As mentioned in last week’s blog if their training enables them to fight back it also reduces the long-term consequences from the trauma of being assaulted, even if they do suffer a completed rape.

 

5 tips for picking a self-defence program

As discussed, fighting back should only be seen as one weapon in the arsenal of a victim. In my opinion though, it is a vital one. These are points to consider when picking a program:

  1. Decide if you are looking for a new sport or just to defend yourself better. Martial arts are excellent forms of exercise and over time you will learn to fight properly and achieve a high level of skill. However, this process will take time. They do not provide a quick defensive system, and if you go in with this goal you will be frustrated and probably drop out. If you are looking for a self-defence program then look for one specifically designed for this purpose.
  2. Find a program that is specifically designed for WOMEN who want to be able to defend themselves against RAPE. Do not be conned into general self-defence programs. You have a particular goal and want to be able to prepare for a particular situation. You want to be able to practice the specific moves necessary for various specific potential scenarios and be able to excel in them. General self-defence classes are just that, and will not maximize your chances of escaping getting raped.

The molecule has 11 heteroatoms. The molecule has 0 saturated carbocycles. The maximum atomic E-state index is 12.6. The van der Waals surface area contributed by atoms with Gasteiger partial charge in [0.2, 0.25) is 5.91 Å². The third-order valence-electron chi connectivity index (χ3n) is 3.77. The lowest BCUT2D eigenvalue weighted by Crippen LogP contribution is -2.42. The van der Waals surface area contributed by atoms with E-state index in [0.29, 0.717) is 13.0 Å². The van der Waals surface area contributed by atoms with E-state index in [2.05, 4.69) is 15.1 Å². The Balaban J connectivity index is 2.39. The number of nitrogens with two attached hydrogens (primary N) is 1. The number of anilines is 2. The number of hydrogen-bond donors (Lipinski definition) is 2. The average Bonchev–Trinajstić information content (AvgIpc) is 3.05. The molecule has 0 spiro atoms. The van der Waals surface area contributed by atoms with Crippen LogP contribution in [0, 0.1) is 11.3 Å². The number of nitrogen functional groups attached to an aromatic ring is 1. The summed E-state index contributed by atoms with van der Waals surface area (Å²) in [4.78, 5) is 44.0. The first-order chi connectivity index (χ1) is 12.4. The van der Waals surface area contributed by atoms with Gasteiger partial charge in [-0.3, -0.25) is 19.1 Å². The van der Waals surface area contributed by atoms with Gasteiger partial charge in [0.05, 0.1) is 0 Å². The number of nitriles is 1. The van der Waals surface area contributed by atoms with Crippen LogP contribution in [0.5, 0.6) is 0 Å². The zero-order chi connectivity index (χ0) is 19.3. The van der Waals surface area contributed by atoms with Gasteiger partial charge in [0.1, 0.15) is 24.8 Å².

3. A good self-defence course should focus on mental preparedness just as much as it does physical preparedness.
  4. It also needs to contain a number of hours of actual practice (not just demonstration) of each defence manoeuvre.
  5. Lastly, you should be able to attend refresher courses or sessions, so that the skills you learn can become automatic.

This series on How to prevent being raped will continue next week with part 9 of 10 when we take a look at Effectively Arming Women.

 

References

  1. Clay-Warner, J. (2002). Avoiding rape: The effects of protective actions and situational factors on rape outcome. Violence and Victims, 17, 691-705.
  2. Hollander, J. (2004). “I can take care of myself”: The impact of self-defence training on women’s lives. Violence Against Women, 10, 205-235.
  3. Kleck, G., & Sayles, S. (1990). Rape and resistance. Social Problems, 37, 149-162.
  4. McCaughey, M. (1997). Real knockouts: The physical feminism of women’s self-defence. New York: New York University Press.
  5. Quigley, P. (1989). Armed and female. New York: St. Martin’s.
  6. Quinsey, V. L., & Upfold, D. (1985). Rape completion and victim injury as a function of female resistance strategy. Canadian Journal of Behavioral Science, 17, 40-50.
  7. Scott, H., & Beaman, R. (2004). Demographic and situational factors affecting injury, resistance, completion, and charges brought in sexual assault cases: What is best for arrest? Violence and Victims, 19, 479-494.
  8. Ullman, S. E. (1997). Review and critique of empirical studies of rape avoidance. Criminal Justice and Behavior, 24, 177-204.
  9. Ullman, S. E. (1998). Does offender violence escalate when rape victims fight back? Journal of Interpersonal Violence, 13, 179-192.
  10. Ullman, S. E., & Knight, R. A. (1992). Fighting back: Women’s resistance to rape. Journal of Interpersonal Violence, 7, 31-43.